What does it mean to be the missional Church within the culture of Fiji? Every culture has a different expression of what it means to be missional and what it means to be the Church? The role of the missionary is not to make Fijians into Americans that read Jack Hayford and Craig Keener.
A missional church is a visible community of authentic disciples of Jesus Christ who gather for celebration, prayer and teaching and then disperse locally and globally as His missionaries to love and serve people. (Ed Stetzer)
A church on mission is always taking ground for the Kingdom of God and destroying the works of darkness in their cultural and geographical area. A missional church is an evangelistic church but it is much more.
It is the church of Jesus Christ operating in its very essence and identity to be light to the nations and by default light the nations (thus, where we get the name!). It is the cultural context for “ends of the earth.” When the local assembly becomes expression of God’s story, every village on every island will hear of the Savior and see the power of God.
Missional means Driven
It is when Fijians do not just see missions as the trip to Tuvulu or Kirabati but it is bringing the gospel to the people that they do business with at the open market. It is loving the neighbor, the town drunk, and the bus driver with the love of Jesus. It is bring the same passion for souls that we have in the Kingdom of Tonga to the villages of Fiji. Taking the gospel to the hurting day in and day out within cultural understanding is being driven by mission.
In the midst of fear and every form of darkness, there is a call upon the believer to walk in the light and faith of the gospel to destroy the works of evil in people they encounter in daily living. For someone, it might be disclining the lady at the bread shop while getting the daily bread for her family. For another, it is the co-worker than we works with on the roads. The vision of the missional church to be the people of God’s presence with or without a microphone.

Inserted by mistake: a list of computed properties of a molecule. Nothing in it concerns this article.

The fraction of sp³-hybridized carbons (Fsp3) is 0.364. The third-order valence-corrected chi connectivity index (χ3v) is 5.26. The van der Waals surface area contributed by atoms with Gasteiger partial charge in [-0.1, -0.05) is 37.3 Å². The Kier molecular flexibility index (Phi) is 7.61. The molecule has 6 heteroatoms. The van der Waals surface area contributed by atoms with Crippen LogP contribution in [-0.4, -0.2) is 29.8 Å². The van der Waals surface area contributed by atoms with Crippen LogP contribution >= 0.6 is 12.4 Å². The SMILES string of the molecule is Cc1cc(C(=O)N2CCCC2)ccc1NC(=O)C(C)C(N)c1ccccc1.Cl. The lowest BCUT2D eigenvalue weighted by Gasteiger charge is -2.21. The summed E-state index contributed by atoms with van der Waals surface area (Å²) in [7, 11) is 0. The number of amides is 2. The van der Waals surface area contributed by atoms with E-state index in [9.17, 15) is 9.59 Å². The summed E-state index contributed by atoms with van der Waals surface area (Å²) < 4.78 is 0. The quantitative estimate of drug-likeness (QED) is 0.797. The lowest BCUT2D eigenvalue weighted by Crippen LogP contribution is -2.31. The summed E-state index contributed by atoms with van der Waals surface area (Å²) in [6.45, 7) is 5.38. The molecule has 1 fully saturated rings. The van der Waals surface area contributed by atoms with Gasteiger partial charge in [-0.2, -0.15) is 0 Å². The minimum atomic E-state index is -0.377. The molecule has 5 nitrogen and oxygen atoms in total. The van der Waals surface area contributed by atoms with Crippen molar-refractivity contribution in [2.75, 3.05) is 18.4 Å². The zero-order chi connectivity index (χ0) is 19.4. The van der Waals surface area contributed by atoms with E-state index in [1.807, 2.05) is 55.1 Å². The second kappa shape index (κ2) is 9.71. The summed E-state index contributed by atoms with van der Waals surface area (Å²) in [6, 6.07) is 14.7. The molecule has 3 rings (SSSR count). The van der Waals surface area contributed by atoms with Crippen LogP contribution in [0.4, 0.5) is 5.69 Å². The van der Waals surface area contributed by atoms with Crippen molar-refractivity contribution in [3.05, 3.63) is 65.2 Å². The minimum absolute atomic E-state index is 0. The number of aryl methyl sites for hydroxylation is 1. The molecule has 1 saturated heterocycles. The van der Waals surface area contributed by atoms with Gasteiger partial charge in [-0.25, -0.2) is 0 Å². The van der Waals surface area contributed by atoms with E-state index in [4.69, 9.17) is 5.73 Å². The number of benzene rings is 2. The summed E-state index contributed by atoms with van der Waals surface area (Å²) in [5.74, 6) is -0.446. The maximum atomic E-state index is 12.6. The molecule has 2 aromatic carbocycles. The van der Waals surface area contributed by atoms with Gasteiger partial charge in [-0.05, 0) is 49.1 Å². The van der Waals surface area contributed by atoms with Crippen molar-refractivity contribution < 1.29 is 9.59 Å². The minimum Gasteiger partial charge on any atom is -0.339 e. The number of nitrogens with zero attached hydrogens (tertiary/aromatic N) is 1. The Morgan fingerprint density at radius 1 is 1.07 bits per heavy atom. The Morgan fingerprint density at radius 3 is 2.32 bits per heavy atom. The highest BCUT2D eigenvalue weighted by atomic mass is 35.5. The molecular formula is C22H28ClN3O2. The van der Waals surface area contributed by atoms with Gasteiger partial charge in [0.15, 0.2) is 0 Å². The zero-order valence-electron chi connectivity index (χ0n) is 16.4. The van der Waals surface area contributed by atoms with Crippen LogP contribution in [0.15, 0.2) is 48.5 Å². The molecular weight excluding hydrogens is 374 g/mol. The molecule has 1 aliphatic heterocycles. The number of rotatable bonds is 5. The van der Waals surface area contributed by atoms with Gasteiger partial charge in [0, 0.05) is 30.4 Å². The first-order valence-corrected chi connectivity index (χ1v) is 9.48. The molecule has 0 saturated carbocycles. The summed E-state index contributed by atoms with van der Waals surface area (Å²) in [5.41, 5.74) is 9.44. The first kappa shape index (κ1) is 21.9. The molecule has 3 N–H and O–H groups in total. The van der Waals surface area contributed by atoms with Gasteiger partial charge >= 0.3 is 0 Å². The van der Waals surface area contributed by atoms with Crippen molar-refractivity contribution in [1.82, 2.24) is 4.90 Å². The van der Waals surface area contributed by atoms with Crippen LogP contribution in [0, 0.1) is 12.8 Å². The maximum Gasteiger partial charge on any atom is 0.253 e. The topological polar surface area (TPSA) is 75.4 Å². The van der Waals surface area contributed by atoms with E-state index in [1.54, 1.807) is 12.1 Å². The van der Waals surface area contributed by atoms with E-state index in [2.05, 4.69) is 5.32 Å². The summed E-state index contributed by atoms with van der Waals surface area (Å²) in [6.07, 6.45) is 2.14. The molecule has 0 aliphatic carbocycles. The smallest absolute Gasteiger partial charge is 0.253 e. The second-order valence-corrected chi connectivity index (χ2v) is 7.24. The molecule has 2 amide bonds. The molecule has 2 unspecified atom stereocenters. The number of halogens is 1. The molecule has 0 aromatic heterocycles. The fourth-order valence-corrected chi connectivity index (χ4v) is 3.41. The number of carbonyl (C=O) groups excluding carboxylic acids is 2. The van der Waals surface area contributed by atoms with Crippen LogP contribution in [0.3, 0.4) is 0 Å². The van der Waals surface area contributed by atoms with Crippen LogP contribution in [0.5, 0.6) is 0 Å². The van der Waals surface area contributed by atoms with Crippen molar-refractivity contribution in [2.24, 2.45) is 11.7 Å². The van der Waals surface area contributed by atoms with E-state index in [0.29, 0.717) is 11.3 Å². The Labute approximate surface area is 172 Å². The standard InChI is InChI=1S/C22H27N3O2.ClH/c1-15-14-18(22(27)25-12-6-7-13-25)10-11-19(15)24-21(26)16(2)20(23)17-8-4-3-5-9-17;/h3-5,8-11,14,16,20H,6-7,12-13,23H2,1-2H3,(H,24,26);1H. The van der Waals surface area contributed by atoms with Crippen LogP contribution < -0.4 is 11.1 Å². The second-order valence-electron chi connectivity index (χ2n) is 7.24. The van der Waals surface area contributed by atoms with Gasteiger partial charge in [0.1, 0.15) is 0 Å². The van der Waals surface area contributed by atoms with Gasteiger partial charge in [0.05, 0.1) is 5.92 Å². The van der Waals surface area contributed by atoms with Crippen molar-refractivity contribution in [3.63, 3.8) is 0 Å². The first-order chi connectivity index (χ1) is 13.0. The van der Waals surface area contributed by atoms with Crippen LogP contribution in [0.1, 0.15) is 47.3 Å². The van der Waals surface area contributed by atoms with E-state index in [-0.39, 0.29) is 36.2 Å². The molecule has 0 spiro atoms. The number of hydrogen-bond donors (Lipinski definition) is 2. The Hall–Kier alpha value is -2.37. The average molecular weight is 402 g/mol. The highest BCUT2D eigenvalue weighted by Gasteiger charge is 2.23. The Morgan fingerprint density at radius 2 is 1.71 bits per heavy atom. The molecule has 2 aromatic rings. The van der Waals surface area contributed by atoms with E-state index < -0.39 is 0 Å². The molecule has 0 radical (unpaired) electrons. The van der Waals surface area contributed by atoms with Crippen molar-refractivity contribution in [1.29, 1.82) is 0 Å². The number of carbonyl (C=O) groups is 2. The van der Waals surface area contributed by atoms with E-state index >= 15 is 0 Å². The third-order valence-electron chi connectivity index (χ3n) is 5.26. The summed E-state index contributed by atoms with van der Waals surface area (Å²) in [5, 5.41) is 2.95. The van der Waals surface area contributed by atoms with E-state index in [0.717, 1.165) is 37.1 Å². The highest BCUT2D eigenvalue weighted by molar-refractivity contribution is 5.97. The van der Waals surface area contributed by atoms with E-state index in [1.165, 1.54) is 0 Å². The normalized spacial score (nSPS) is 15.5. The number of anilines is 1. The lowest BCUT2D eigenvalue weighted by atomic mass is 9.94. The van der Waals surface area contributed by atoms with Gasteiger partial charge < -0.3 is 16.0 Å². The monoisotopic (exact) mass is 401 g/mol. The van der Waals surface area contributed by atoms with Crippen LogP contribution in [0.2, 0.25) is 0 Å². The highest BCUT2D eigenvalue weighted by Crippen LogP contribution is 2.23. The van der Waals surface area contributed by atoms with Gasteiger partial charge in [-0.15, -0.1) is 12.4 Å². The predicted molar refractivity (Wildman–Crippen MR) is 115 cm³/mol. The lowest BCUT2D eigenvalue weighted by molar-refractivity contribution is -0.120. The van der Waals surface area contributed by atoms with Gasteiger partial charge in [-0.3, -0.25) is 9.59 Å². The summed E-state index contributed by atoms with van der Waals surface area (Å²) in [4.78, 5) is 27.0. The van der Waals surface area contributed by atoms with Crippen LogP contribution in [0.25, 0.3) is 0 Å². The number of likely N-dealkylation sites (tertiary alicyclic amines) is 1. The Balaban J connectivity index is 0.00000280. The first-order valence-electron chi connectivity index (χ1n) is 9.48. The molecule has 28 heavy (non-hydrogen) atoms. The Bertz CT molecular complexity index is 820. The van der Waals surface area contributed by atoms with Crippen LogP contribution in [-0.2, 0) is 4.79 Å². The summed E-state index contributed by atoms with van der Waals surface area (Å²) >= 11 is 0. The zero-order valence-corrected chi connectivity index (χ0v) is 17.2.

In missiology, there is two models. One is the megachurch emphasis that says “come and see.” The other model is the missional model that says, “go and tell.” The focus is doing church right where people gather and serve them. It is about making them radical followers of Jesus, not inviting them to a church services.
In rural Fiji, this requires a lot of sitting in people’s homes talking about Jesus while drinking tea and “spoiling” (joking around). It is building relationships for the purpose of bringing them into Christ, not trying to invite them to church. The focus of being on mission changes the goal of the believer. This is paradigm shifting for most people, Fijian, Indian or white guy.
For far too long, we have been loyal to the political, social and economical structures of our culture and bend the gospel to them instead of calling the systems of this world into the gospel. Many time, we try and get “our guy” in power and if we get enough “believers” in office, we can Christianize the society. This does not work in Fiji (or America for that matter) The problem is this is not being missional. Our role is to reach the men and women in office with the hope of glory, Christ in us. No matter how curropt they are, they are loved by Jesus.
Social issues are missional opportunities. In Fiji, it is up to 1 in 40 citizens have a form of autism. 1 in 9 have a form of disability. 1 in 400 have had a stroke. Up to 1 in 2 Fijians live in poverty. The numbers are mind blowing and are only growing with the political changing happening in the last year. How does the church engage the people that are poor and hurting with the gospel that brings hope and faith to them?
The ecomonical structure is not set for the poor. Many of them make less than $2 USD an hour and some of them are feeding a family of 10 on very little. However, the hope of Jesus can supernaturally provide for them. However, a gospel not hear is a gospel not recieved. As Reinhard Bonnke would say, “The gospel is only good news if it gets there in time.”
Following the Apostles
The early church did not have buildings, mailing list, television shows and such but they flipped the world upside down. (Acts 17:6) So how was the early church missional?
- They prayed together.
- They had fellowship together.
- They had meals together.
- They saw miracles together.
- They loved together.
- They grew together.
Everything that the apostles did, they were a people, a company of believers without any building or ministries on the streets, in the villages and in the public square talking about what Jesus had done over meals and as they did business with shop owners.
The same model is what brings the people of Fiji to Jesus. It is loving people and changing lives. Seeing them become less like the world and more like their Lord. That’s the focus of the Kingdom in our lives, midst and on the earth.
This is the biblical way and this is the model that has worked through history. Some of the greatest advances in Church history is when people became missionaries to their own people giving their for the cause of Christ even if martyrdom was the result.
The vision of the churches in Fiji must turn to being the light of the nation, the salt of the earth and the city on a hill. It must call people to Jesus and from the works of sin and in doing so, it will be a faithful witness to the ends of the earth.